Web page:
On Jan 22, 2008 10:11 PM, Joshua Fielek <jfielek(at)centriccrm(dot)com> wrote:
> Hey folks --
> For starters, I am fairly new to database tuning and I'm still learning
> the ropes. I understand the concepts but I'm still learning the real
> world impact of some of the configuration options for postgres.
> We have an application that has been having some issues with performance
> within postgres 8.1.9 and later 8.2.5. The upgrade to 8.2.5 gained us a
> nice little performance increase just off the improved query
> optimization, but we are still having other performance issues.
> The database itself is not that large -- a db_dump of the sql file as
> text is only about 110MB. I haven't checked the exact size of the actual
> data base, but the entire data directory is smaller than the available
> memory at about 385MB including logs and config files. This is a single
> database with a relatively small number of client connections (50 or so)
> making a fair number of smaller queries. This is not a massive data
> effort by any means at this time, but it will be growing.
> We have available currently ~4GB (8GB total) for Postgres.
How are you "allocating" this memory to postgresql? VM, ulimit? Or
are you just saying that you want to tune pgsql to use about 4Gig of
> We will be
> moving to a server that will have about 24GB (32GB total) available for
> the database, with the current server becoming a hot backup, probably
> with slony or something similar to keep the databases in sync.
> I've been monitoring the memory usage of postgres on the current system
> and it seems like none of the threads ever allocate more than about
> 400MB total and about 80-90MB shared memory. It seems to me that since
> we have a very large chunk of memory relative to the database size we
> should be loading the entire database into memory.
You'd think so. But you might be wrong. The OS itself will naturally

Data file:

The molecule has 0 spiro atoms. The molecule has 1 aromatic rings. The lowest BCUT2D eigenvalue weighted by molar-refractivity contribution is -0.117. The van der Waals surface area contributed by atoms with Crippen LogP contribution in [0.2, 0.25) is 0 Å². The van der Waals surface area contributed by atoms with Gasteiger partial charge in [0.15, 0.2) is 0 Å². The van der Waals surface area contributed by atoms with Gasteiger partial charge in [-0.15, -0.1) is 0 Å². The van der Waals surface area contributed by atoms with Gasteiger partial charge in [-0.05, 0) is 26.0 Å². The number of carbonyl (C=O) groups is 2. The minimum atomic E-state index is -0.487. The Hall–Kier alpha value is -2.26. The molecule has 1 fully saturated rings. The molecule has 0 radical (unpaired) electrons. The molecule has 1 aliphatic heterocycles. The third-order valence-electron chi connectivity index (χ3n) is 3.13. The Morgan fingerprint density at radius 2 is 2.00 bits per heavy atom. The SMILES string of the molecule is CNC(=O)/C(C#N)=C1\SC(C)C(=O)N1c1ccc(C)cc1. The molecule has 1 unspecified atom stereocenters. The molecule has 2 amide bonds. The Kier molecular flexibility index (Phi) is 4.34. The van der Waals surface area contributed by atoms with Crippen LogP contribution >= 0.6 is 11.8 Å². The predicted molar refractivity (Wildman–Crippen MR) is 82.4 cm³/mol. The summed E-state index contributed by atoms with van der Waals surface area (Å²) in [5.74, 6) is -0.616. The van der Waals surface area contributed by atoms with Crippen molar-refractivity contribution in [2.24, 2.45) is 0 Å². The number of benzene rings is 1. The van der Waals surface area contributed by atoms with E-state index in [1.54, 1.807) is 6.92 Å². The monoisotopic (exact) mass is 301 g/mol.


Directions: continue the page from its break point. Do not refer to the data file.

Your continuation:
cache all of the data in memory anyway. Having PostgreSQL cache it
might as well might make things faster, might make them slower,
depending on your usage patterns.
However, it's far more important that PostgreSQL be able to allocate
memory for individual backends for things like sorts and maintenance
than to use it all to hold mostly static data that may or may not be
accessed all that often.
> How can we be sure
> we're getting the most out of the memory we're allocating to postgres?
I'd suggest not worrying too much about it. Using 100% of your memory
is much more dangerous than not. Since when you run out the machine
will start swapping and slow to a crawl.
> What can we do to improve the memory usage, looking for performance
> first and foremost, on both the larger and smaller systems?
> Here's the salient config items for the 8GB system:
> max_connections = 200 # realistically we expect 50-150 open
> shared_buffers = 38000
That's a good number for the size database you're currently running.
Having shared_buffers be larger than your data set doesn't really
help. Depending on your workload, having it be smaller can help (i.e.
lots of small transactions).
> sort_mem = 1048576
This setting doesn't exist in 8.1 and 8.2 anymore, it was replaced
with this one:
> work_mem = 32000
Which, by the way, is a pretty reasonable number, except if you're
commonly handling 200 actual connections in which case you could be
allocating 32M*200 = 6.4Gig max if each connection is running a sort
at the same time. If most won't be using that much, you might be
> maintenance_work_mem = 32000
> max_fsm_pages = 480001 # probably too large for the max_fsm_*
That's ok. it's better to allocate a few hundred thousand extra fsm
pages than not. Since you have to restart to change it, it's better
to be prepared.
> max_fsm_relations = 20000 # items; one Db with ~400 tables.
> effective_cache_size = 212016 # ~2GB, could probably double this
Since effective cache size doesn't allocate anything, but rather acts
as a big round knob telling pgsql about how much memory the OS is
caching postgresql stuff in, you can approximate it.
I'd worry more about what kind of drive subsystem you have in this
system. In a database server the I/O subsystem is often the most
important part of planning for good performance.
In response to
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